NEW YORK (Reuters) - The New York man who spent nearly 3-1/2 years as a fugitive after being charged with trying to defraud Facebook Inc founder Mark Zuckerberg out of half of the social media company has been arrested in Ecuador and may be extradited, U.S. prosecutors said on Thursday.
Paul Ceglia, 45, a wood pellet salesman from Wellsville in upstate New York, had been missing since March 2015, when he removed his electronic ankle bracelet and disappeared with his wife, two children and a dog.
Ceglia fled less than two months before his scheduled trial in Manhattan federal court on mail fraud and wire fraud charges, over his alleged forging of documents to extort Facebook and Zuckerberg.
In a letter to U.S. District Judge Vernon Broderick, prosecutors said Ceglia was arrested in Ecuador on Thursday morning and is expected to appear by Friday in a court in Quito, the country’s capital.
Prosecutors said they will update Broderick as they learn more about Ceglia’s extradition proceedings.
The criminal case arose from Ceglia’s conduct related to a 2010 civil lawsuit he had filed against Zuckerberg.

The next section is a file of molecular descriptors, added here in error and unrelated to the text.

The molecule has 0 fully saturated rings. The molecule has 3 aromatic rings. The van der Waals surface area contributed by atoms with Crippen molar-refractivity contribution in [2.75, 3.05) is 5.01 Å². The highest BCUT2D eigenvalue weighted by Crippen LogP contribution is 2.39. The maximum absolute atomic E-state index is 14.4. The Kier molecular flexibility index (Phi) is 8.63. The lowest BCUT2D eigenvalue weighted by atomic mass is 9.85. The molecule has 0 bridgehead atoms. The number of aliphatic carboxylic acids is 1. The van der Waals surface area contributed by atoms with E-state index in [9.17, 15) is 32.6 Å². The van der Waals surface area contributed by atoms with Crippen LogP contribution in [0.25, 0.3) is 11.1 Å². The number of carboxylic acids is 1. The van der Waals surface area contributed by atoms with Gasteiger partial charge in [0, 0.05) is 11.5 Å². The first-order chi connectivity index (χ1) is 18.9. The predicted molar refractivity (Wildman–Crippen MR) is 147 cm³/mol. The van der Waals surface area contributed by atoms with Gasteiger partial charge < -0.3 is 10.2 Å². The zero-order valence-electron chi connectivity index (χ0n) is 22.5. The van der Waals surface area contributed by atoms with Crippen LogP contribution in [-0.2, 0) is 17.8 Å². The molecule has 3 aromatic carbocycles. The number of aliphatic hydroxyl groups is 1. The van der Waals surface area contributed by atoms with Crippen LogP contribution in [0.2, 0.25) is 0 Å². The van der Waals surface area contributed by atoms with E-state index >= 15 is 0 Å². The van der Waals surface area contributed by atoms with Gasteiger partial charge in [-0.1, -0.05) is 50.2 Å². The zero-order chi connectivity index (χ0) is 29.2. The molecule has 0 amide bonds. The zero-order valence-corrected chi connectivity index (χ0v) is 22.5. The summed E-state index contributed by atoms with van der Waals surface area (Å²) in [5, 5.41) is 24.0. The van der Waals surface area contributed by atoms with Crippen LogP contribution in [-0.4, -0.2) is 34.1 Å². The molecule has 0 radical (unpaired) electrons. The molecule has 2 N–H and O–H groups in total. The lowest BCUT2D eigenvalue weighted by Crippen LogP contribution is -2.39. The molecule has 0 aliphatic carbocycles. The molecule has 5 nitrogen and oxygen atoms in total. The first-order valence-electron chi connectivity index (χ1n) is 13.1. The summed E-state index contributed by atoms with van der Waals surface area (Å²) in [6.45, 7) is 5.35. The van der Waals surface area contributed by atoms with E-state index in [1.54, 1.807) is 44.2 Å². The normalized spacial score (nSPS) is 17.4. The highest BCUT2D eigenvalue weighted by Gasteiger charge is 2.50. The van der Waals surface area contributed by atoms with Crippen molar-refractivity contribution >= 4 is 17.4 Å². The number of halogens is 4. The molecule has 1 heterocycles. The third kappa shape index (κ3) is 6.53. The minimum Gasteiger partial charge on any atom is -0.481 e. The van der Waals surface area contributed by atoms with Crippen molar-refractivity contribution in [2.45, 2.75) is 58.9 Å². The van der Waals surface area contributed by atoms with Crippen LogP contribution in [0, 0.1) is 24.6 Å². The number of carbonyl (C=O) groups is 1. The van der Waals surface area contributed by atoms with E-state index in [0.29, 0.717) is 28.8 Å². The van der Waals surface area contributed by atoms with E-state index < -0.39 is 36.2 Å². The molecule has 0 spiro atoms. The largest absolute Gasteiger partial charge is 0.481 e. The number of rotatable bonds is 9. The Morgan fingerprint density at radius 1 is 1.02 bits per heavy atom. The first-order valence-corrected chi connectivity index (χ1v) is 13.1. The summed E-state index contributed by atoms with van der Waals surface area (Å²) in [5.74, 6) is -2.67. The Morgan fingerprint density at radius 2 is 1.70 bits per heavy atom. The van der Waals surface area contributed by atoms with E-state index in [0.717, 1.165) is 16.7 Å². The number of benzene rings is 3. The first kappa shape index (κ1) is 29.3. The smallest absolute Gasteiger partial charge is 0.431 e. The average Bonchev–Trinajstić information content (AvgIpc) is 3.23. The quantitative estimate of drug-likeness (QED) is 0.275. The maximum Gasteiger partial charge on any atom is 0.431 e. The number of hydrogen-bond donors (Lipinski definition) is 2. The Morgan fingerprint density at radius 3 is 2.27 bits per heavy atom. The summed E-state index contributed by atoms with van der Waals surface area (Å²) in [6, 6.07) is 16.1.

Ceglia claimed that Zuckerberg had, while a student at Harvard University, signed a 2003 contract giving him half of a planned social networking website that later became Facebook.
U.S. District Judge Richard Arcara in Buffalo dismissed Ceglia’s lawsuit after another judge said the contract was doctored.
The market value of Menlo Park, California-based Facebook is now close to $500 billion, and Forbes magazine said Zuckerberg’s own net worth is about $64.8 billion.
Ceglia was criminally charged in November 2012. News of his arrest was earlier reported by WGRZ television in Buffalo, about 85 miles (137 km) northwest of Wellsville.
Robert Ross Fogg, a lawyer for Ceglia in the criminal case, in a Thursday phone interview said he was “relieved” that Ceglia appeared to have been located without incident, and was “hoping that he and his family are safe.”
He also said there remained a “strong case” for Ceglia’s defense, and that Ceglia’s alleged agreement with Zuckerberg “truly was a contract.”
Facebook did not immediately respond to a request for comment.
The case is U.S. v. Ceglia, U.S. District Court, Southern District of New York, No. 12-cr-00876.
Reporting by Jonathan Stempel in New York; Editing by Tom Brown
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